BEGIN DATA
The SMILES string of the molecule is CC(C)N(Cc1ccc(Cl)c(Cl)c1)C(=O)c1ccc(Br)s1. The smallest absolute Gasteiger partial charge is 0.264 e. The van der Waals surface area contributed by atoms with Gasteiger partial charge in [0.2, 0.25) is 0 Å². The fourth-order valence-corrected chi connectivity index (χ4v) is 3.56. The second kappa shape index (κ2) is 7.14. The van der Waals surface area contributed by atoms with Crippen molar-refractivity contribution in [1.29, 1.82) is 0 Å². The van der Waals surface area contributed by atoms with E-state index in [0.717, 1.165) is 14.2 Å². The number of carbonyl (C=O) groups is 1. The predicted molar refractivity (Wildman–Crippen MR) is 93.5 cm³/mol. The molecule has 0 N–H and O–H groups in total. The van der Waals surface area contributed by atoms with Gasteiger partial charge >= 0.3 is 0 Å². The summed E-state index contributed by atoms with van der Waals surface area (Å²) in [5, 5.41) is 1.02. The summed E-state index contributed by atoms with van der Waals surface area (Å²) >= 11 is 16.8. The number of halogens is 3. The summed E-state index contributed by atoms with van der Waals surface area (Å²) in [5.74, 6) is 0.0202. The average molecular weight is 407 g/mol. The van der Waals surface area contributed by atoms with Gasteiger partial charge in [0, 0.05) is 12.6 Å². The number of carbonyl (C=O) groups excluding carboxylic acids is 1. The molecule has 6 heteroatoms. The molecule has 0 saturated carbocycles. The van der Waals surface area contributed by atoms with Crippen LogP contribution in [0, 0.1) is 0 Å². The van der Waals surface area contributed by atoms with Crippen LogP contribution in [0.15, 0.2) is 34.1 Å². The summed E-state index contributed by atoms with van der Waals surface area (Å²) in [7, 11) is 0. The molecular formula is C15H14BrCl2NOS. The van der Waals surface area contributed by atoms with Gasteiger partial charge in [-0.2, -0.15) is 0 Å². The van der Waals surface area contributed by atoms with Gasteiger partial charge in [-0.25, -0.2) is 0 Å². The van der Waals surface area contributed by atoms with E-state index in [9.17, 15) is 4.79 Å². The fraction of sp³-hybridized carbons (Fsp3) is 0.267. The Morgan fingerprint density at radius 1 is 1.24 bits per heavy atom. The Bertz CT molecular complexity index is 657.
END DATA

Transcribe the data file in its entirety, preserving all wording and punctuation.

The SMILES string of the molecule is CC(C)N(Cc1ccc(Cl)c(Cl)c1)C(=O)c1ccc(Br)s1. The smallest absolute Gasteiger partial charge is 0.264 e. The van der Waals surface area contributed by atoms with Gasteiger partial charge in [0.2, 0.25) is 0 Å². The fourth-order valence-corrected chi connectivity index (χ4v) is 3.56. The second kappa shape index (κ2) is 7.14. The van der Waals surface area contributed by atoms with Crippen molar-refractivity contribution in [1.29, 1.82) is 0 Å². The van der Waals surface area contributed by atoms with E-state index in [0.717, 1.165) is 14.2 Å². The number of carbonyl (C=O) groups is 1. The predicted molar refractivity (Wildman–Crippen MR) is 93.5 cm³/mol. The molecule has 0 N–H and O–H groups in total. The van der Waals surface area contributed by atoms with Gasteiger partial charge >= 0.3 is 0 Å². The summed E-state index contributed by atoms with van der Waals surface area (Å²) in [5, 5.41) is 1.02. The summed E-state index contributed by atoms with van der Waals surface area (Å²) >= 11 is 16.8. The number of halogens is 3. The summed E-state index contributed by atoms with van der Waals surface area (Å²) in [5.74, 6) is 0.0202. The average molecular weight is 407 g/mol. The van der Waals surface area contributed by atoms with Gasteiger partial charge in [0, 0.05) is 12.6 Å². The number of carbonyl (C=O) groups excluding carboxylic acids is 1. The molecule has 6 heteroatoms. The molecule has 0 saturated carbocycles. The van der Waals surface area contributed by atoms with Crippen LogP contribution in [0, 0.1) is 0 Å². The van der Waals surface area contributed by atoms with Crippen LogP contribution in [0.15, 0.2) is 34.1 Å². The summed E-state index contributed by atoms with van der Waals surface area (Å²) in [7, 11) is 0. The molecular formula is C15H14BrCl2NOS. The van der Waals surface area contributed by atoms with Gasteiger partial charge in [-0.2, -0.15) is 0 Å². The van der Waals surface area contributed by atoms with Gasteiger partial charge in [-0.25, -0.2) is 0 Å². The van der Waals surface area contributed by atoms with E-state index in [9.17, 15) is 4.79 Å². The fraction of sp³-hybridized carbons (Fsp3) is 0.267. The Morgan fingerprint density at radius 1 is 1.24 bits per heavy atom. The Bertz CT molecular complexity index is 657.